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The Private Life of Sherlock Holmes

PG-13 Released Dec 3, 1970 2h 5m Adventure Comedy Crime Drama LGBTQ+ List
89% Tomatometer 28 Reviews 73% Audience Score 2,500+ Ratings
A bored Sherlock Holmes (Robert Stephens) meets Madame Petrova (Tamara Toumanova), a famed ballerina, who tries to seduce him, hoping that their child will have her body and his brains. He manages to extract himself from her grasp, using Dr. Watson (Colin Blakely) as a decoy. Then he and the doctor head for Loch Ness in search of the missing husband of Gabrielle Valladon (Genevieve Page). While there, they meet Sherlock's brother, Mycroft (Christopher Lee), who aids them in solving the mystery. Read More Read Less
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Critics Reviews

View All (28) Critics Reviews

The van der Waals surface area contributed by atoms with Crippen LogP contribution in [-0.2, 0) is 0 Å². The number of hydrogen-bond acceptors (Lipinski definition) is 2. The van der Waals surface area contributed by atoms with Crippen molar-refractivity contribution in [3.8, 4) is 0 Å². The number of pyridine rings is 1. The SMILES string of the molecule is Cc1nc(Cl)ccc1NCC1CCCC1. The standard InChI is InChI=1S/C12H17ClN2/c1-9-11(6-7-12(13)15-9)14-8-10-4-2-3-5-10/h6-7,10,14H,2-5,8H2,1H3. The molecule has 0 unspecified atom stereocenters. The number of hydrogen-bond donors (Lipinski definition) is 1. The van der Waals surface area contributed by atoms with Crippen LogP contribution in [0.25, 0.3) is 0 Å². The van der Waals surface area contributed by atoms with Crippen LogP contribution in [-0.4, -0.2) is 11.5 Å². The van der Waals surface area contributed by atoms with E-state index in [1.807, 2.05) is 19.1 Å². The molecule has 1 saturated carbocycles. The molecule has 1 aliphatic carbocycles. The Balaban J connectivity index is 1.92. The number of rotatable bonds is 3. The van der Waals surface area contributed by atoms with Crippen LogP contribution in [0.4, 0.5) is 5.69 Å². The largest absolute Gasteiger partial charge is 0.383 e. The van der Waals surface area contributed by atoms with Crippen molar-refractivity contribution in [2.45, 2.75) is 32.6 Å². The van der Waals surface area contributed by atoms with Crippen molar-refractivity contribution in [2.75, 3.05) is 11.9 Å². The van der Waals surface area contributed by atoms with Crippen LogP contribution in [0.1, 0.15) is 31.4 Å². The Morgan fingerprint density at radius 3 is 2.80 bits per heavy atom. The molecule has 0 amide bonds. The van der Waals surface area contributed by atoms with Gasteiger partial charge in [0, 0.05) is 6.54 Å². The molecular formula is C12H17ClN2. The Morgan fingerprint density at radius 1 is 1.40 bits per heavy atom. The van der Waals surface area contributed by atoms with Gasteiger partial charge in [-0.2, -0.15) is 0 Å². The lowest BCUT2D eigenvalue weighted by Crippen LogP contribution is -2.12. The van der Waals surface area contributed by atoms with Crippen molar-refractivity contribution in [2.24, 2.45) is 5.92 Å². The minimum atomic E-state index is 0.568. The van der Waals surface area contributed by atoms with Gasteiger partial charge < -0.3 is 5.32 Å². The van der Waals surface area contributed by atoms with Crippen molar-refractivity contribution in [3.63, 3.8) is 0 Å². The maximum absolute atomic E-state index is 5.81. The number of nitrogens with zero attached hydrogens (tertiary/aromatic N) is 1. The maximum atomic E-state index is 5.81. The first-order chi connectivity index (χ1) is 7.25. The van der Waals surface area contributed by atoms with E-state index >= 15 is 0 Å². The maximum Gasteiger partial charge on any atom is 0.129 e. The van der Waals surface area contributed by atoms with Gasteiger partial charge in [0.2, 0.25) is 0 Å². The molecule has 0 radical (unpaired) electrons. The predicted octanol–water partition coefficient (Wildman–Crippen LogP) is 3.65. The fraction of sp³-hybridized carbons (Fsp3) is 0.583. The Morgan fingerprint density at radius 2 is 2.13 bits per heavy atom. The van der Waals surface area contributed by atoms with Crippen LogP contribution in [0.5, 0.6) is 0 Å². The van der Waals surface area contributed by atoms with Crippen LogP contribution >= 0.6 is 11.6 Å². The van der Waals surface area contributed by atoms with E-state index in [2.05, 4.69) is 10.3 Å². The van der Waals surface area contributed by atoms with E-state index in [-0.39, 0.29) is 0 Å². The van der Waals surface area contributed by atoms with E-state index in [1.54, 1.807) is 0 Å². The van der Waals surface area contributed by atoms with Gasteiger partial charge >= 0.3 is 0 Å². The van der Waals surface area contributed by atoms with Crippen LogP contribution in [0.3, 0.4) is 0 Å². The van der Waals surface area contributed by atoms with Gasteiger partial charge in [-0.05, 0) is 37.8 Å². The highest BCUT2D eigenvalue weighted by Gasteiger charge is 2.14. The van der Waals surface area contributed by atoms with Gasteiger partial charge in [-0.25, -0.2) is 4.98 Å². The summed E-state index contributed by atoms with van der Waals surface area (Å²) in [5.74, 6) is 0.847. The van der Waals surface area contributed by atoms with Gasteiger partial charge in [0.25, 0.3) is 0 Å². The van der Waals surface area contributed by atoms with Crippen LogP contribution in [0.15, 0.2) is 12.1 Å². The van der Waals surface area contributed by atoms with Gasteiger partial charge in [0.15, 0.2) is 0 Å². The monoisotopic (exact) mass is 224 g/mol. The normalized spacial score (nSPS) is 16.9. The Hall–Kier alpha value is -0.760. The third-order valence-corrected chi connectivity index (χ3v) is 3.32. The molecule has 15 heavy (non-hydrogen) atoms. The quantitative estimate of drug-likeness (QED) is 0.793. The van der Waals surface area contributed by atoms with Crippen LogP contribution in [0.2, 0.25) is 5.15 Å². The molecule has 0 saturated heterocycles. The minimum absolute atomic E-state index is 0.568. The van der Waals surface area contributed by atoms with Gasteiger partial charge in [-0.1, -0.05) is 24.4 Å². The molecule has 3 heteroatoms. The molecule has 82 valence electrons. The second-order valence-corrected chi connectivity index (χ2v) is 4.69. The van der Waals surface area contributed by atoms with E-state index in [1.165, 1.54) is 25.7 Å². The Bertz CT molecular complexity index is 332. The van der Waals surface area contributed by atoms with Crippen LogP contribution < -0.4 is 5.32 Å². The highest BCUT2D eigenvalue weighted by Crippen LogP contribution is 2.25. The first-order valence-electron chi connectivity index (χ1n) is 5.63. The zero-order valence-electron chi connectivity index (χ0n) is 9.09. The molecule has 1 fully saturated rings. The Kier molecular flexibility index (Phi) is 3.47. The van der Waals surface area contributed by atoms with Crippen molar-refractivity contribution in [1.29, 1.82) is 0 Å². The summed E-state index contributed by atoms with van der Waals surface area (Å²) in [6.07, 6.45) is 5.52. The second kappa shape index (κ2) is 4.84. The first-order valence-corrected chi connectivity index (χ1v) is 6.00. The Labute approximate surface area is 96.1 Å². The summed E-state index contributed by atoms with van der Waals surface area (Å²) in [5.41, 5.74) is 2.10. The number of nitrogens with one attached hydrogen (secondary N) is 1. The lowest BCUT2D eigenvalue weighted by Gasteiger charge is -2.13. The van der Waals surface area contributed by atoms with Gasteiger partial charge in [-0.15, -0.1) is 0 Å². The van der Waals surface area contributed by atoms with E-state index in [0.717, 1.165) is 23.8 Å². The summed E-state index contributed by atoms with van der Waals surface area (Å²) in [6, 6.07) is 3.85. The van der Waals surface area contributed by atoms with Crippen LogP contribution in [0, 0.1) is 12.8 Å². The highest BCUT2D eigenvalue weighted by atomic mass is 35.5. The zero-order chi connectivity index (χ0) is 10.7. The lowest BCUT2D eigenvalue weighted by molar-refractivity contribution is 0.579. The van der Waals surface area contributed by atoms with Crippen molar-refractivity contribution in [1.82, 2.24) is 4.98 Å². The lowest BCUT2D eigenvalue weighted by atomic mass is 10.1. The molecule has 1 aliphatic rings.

Stefan Kanfer TIME Magazine The entire effort may, I think, be ascribed to an insufficiency of imagination. Feb 8, 2018 Full Review Noel Murray The Dissolve The plotting is weak, and ill-served by the movie's generally lackadaisical approach; but the dialogue is witty, and Wilder and Diamond get a lot of mileage out of the idea that Sherlock Holmes is as fragile as he is brilliant. Rated: 3.5/5 Jul 22, 2014 Full Review Guardian Billy Wilder's endearingly romantic The Private Life of Sherlock Holmes is...worth seeing just for Alexandre Trauner's sets, especially a magical Baker Street. Aug 14, 2007 Full Review David Nusair Reel Film Reviews ...an entirely misguided and misbegotten misfire that surely marks the nadir of Wilder's filmography. Rated: 1/4 Jun 18, 2021 Full Review John Higgins Starburst The film is still enjoyable enough, with good support from Christopher Lee as Holmes' brother Mycroft and a criminally brief appearance by Irene Handl as Mrs. Hudson and it is the performances throughout that maintain the interest. Rated: 7/10 Dec 14, 2017 Full Review Brian Orndorf Blu-ray.com Holmes is an extremely amusing and engaging picture, taking care of all the expected detective work as it offers a few surprises of its own. Rated: A- Sep 27, 2014 Full Review Read all reviews

Audience Reviews

View All (183) audience reviews